WEST LAFAYETTE, Ind. (WLFI) – More than 5,000 students are now Purdue University graduates. But while they may hold a degree, some said they are left blind on how to handle their money.
Onyeka Uzomah can now call herself a Purdue University graduate. She recently received her Masters Degree in biological studies.
“I like physiology,” Uzomah said. “I like to know how all the systems work together, like all the different parts, and how they complement each other.”
While Uzomah studied biological sciences and can now walk away with a masters degree, she said her college experience lacked learning how to handle her finances.
“The sad part is that they don’t teach us this in college,” Uzomah said. “This is something that I picked up from my parents, both from all the good stuff they did with their finances and all the mistakes they made.”
However, Uzomah isn’t alone when it comes to entering the “real world” with no experience in handling finances, or at least handling them properly.
Joe Clark is a certified financial adviser. He said the majority of young adults who graduate from college are not educated when it comes to dealing with their money.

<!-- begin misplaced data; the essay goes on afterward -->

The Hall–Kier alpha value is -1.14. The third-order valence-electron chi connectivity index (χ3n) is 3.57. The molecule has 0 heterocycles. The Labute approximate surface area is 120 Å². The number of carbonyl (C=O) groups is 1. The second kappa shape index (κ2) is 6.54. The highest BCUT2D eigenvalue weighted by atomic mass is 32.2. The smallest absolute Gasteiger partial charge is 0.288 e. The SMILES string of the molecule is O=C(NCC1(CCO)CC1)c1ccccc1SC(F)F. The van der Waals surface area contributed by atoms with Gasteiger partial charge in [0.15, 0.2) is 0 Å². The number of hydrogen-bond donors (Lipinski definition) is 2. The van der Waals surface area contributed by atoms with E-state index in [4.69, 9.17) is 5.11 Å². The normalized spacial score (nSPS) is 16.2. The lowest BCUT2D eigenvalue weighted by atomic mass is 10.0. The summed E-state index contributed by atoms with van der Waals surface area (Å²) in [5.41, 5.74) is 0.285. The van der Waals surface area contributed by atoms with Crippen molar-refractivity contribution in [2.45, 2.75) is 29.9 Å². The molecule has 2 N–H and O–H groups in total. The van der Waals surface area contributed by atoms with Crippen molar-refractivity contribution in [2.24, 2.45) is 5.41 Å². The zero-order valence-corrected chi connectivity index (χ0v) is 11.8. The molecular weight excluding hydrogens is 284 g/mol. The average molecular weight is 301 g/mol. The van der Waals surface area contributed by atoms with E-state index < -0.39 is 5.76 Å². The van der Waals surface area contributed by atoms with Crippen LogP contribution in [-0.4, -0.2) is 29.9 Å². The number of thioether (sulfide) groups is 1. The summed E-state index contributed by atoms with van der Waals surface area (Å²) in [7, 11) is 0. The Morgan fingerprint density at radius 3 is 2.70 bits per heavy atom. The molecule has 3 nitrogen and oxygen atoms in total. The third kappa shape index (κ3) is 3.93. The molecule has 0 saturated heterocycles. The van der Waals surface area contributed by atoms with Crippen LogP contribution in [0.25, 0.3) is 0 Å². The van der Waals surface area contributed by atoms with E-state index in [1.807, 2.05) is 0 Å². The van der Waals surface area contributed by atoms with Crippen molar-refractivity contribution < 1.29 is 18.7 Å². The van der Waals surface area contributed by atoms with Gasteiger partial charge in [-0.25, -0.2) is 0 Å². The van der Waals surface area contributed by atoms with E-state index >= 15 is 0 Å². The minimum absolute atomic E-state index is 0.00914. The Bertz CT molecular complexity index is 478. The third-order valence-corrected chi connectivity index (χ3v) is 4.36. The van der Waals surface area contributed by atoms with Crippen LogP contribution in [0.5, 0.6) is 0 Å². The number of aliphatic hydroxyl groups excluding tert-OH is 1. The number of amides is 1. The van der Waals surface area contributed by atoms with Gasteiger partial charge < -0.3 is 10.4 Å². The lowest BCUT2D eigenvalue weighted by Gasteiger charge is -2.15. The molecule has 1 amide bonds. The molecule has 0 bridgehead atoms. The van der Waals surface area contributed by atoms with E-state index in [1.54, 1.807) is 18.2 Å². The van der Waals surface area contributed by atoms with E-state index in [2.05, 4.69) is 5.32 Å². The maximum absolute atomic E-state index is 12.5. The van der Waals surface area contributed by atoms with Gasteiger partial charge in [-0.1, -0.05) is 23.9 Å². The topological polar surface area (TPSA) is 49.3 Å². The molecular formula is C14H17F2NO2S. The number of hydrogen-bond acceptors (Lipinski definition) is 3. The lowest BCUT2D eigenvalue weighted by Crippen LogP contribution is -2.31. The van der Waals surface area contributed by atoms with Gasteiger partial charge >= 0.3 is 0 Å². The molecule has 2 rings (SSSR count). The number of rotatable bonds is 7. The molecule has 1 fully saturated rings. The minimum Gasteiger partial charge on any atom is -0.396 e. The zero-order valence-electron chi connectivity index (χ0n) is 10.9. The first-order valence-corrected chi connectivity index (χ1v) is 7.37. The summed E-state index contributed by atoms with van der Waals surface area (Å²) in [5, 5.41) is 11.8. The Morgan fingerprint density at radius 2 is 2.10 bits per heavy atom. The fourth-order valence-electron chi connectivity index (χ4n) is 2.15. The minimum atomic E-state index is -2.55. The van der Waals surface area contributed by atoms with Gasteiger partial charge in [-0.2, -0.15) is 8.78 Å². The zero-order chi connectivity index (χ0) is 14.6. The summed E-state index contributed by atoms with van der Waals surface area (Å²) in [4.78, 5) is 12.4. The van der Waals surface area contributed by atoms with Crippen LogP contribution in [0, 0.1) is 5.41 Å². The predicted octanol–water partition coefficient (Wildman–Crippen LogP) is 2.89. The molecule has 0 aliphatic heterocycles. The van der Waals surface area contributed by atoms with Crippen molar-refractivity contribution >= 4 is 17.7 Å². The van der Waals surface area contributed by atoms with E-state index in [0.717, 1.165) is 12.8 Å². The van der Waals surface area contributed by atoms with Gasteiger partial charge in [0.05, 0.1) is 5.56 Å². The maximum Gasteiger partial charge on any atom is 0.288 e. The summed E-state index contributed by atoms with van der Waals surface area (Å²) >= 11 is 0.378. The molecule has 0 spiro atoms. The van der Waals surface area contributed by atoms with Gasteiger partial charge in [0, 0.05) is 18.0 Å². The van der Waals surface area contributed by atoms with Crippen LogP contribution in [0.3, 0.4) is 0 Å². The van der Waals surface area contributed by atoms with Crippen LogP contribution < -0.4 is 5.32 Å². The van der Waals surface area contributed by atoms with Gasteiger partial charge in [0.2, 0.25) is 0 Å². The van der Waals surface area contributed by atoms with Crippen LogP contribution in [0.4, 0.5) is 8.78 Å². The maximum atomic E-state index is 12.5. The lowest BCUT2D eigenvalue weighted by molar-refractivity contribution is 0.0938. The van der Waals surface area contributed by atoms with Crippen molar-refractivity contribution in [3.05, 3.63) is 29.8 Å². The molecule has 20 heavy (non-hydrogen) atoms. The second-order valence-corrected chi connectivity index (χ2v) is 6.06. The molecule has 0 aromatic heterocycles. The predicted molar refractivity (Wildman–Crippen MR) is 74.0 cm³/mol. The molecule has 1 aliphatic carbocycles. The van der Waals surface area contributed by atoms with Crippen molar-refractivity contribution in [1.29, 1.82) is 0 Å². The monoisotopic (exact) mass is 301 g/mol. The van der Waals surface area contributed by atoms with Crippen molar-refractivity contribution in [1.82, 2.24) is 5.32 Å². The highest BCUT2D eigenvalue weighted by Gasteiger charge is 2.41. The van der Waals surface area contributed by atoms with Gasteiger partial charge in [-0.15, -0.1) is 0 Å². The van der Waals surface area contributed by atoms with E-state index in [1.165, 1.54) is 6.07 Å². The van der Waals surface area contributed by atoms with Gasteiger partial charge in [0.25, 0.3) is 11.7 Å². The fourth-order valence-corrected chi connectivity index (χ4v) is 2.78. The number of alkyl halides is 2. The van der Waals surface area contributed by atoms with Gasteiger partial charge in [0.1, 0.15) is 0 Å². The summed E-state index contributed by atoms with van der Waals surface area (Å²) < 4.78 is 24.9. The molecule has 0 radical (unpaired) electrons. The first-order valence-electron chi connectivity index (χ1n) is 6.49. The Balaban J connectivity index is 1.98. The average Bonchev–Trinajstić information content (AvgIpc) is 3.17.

“There are three things that most of the students need to be thinking about,” Clark explained. “First, saving the right amount of money, saving it in the right place and then paying attention to the dash board.”
Clark said the sooner you begin to save, the better off you are.
“If you can commit to saving 5 to 7 percent of your income, don’t worry about what you make, and you start in your early 20s and commit to that, mathematically you will wind up being able to replace your standard of living when you retire,” Clark explained.
“At least in most schools, they don’t teach it,” Uzomah explained. “I do think they can teach it as a class, I really do. Even if it’s like half a semester and they teach students about their finances, they can get some credit for it, but they will pay attention to it because it starts there.”